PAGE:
So what have we here? Patterns (shown in Malabrigo yarns, since this book was made in collaboration with Malabrigo), knit up in different gauges and colorways. So the projects grow in size along with the gauge (except for the Misanga hat, which is adjusted to make sure it'll fit actual heads), and give very different finished looks. It's a really clever concept.
Ready for this? You never use more than one yarn in any row. That has colorwork-averse me eager to get started on a whole bunch of these techniques. Pigment (shown in the beige squiggly sample on the cover, far left) is my favorite, but the Scribbled Lines are calling to me, too.
There's a handy section at the front with clear photos that walks you through the key (simple!) techniques used in the book. No need to fear.
This is one book on colorwork I will actually knit from. Cannot wait!
Fans of the intricate lace of Manianne Kinzel and Herbert Niebling will rejoice over this book. Andrea Jurgrau has designed 12 shawls, 3 hats, a scarf, and a blanket based on vintage doilies. Those patterns, while intricate and pretty, aren't the sole reason to buy this book.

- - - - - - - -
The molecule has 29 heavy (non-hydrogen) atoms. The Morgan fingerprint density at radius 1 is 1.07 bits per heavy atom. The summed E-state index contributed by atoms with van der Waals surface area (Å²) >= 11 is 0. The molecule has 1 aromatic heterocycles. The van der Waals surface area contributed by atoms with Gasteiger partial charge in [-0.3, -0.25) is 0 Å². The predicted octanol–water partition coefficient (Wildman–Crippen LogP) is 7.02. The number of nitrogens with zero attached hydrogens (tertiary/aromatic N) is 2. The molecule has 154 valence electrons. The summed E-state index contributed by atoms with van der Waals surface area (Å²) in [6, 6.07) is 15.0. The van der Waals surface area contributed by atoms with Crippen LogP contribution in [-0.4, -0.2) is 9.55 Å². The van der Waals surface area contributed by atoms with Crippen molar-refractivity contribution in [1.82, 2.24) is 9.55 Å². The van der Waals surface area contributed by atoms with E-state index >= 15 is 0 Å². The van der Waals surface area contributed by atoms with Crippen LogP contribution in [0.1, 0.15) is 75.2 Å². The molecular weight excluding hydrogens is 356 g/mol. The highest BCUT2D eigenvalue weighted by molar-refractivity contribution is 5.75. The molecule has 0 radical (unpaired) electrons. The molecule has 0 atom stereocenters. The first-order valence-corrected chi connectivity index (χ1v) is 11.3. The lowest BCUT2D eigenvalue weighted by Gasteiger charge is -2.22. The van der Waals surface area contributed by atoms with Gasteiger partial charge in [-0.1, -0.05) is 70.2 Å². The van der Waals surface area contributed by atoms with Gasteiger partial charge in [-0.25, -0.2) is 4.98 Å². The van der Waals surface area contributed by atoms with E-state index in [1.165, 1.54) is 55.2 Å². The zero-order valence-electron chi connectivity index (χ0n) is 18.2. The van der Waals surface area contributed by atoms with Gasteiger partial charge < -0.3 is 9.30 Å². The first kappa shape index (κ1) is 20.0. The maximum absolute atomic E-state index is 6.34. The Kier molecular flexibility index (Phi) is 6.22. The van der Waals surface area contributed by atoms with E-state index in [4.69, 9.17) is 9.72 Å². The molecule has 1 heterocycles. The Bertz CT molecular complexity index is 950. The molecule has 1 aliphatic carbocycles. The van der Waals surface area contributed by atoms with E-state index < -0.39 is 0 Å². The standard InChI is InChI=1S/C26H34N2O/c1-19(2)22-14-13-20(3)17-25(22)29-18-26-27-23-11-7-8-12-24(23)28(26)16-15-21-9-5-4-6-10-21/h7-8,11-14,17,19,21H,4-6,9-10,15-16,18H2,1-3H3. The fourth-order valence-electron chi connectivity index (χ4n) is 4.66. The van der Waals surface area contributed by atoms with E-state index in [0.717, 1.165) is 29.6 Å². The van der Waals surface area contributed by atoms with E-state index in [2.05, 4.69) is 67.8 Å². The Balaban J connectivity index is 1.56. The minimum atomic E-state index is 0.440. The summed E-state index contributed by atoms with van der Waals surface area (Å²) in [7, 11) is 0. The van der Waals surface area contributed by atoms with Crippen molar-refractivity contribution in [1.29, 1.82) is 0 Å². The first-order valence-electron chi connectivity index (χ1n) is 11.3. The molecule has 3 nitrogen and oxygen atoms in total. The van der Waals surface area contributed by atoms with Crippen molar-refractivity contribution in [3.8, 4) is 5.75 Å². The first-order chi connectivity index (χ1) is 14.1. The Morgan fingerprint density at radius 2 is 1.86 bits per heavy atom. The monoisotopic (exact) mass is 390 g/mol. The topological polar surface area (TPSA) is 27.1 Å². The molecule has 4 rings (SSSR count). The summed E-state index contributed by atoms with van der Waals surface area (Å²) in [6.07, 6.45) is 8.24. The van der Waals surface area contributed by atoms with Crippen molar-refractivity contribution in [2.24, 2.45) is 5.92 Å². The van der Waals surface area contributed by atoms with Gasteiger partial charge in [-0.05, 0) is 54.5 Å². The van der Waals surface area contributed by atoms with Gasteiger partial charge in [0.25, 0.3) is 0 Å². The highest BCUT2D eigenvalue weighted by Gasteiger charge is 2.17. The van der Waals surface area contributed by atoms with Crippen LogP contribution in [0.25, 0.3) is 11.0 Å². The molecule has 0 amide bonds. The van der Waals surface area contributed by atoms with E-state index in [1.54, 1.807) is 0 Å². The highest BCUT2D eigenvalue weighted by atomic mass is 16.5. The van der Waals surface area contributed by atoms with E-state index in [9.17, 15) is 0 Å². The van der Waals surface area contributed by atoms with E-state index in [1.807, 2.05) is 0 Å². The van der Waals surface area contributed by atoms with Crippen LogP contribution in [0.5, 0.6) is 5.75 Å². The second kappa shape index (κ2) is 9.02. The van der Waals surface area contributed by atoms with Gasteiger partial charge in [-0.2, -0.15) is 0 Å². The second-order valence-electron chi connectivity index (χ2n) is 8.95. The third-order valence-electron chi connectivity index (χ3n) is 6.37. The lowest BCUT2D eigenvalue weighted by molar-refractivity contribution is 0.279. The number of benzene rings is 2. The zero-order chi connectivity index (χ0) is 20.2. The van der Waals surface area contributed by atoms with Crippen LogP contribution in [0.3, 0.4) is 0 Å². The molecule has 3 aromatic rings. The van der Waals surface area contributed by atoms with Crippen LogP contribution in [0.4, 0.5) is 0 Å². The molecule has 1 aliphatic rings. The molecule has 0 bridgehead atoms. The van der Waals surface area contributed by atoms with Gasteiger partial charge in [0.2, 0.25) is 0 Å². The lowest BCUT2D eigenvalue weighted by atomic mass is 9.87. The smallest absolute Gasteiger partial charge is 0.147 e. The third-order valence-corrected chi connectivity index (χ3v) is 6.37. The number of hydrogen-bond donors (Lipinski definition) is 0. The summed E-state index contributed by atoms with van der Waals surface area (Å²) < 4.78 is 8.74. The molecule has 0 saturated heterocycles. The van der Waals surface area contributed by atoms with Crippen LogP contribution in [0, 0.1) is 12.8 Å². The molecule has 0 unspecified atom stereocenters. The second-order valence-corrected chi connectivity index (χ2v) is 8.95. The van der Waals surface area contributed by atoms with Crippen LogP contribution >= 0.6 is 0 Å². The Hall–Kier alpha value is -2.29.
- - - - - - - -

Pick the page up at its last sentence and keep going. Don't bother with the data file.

This book takes the reader through the detailed steps of turning a vintage doily pattern into a shawl. The author first walks through patterns she has already converted herself, starting with essential techniques before she gets to the 15+ patterns. All of the lace patterns are charted only.
After the patterns, she teaches how to take a vintage doily and convert it into a shawl from charting to adjusting decreases, to altering motifs to the final plans for knitting -- 6 pages of thorough instruction. She also includes the finished pattern, if you don't want to walk through the lesson.
One of the most helpful sections in the book is the chapter on swatching -- I am biased as a mad swatcher. I do think in general not enough space is ever given to swatching. Here she swatches in shapes and for different yarns and colors. Just looking at her finished swatches sparks different ways to plan a shawl, even if I am just substituting a yarn.